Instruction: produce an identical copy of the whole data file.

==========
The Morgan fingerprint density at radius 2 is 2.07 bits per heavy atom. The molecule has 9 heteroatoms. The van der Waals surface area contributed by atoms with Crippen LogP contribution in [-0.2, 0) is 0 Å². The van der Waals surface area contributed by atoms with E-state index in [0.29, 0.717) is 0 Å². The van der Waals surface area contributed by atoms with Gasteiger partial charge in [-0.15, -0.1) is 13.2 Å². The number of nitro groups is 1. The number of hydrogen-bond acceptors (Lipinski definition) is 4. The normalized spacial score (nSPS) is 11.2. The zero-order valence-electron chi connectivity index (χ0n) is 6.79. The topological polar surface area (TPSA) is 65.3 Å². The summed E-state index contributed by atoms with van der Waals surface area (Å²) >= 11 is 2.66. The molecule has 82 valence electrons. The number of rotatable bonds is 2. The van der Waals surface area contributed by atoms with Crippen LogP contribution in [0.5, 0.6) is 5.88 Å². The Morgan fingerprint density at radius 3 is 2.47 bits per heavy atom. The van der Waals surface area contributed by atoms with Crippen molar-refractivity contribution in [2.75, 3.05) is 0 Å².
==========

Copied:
The Morgan fingerprint density at radius 2 is 2.07 bits per heavy atom. The molecule has 9 heteroatoms. The van der Waals surface area contributed by atoms with Crippen LogP contribution in [-0.2, 0) is 0 Å². The van der Waals surface area contributed by atoms with E-state index in [0.29, 0.717) is 0 Å². The van der Waals surface area contributed by atoms with Gasteiger partial charge in [-0.15, -0.1) is 13.2 Å². The number of nitro groups is 1. The number of hydrogen-bond acceptors (Lipinski definition) is 4. The normalized spacial score (nSPS) is 11.2. The zero-order valence-electron chi connectivity index (χ0n) is 6.79. The topological polar surface area (TPSA) is 65.3 Å². The summed E-state index contributed by atoms with van der Waals surface area (Å²) >= 11 is 2.66. The molecule has 82 valence electrons. The number of rotatable bonds is 2. The van der Waals surface area contributed by atoms with Crippen LogP contribution in [0.5, 0.6) is 5.88 Å². The Morgan fingerprint density at radius 3 is 2.47 bits per heavy atom. The van der Waals surface area contributed by atoms with Crippen molar-refractivity contribution in [2.75, 3.05) is 0 Å².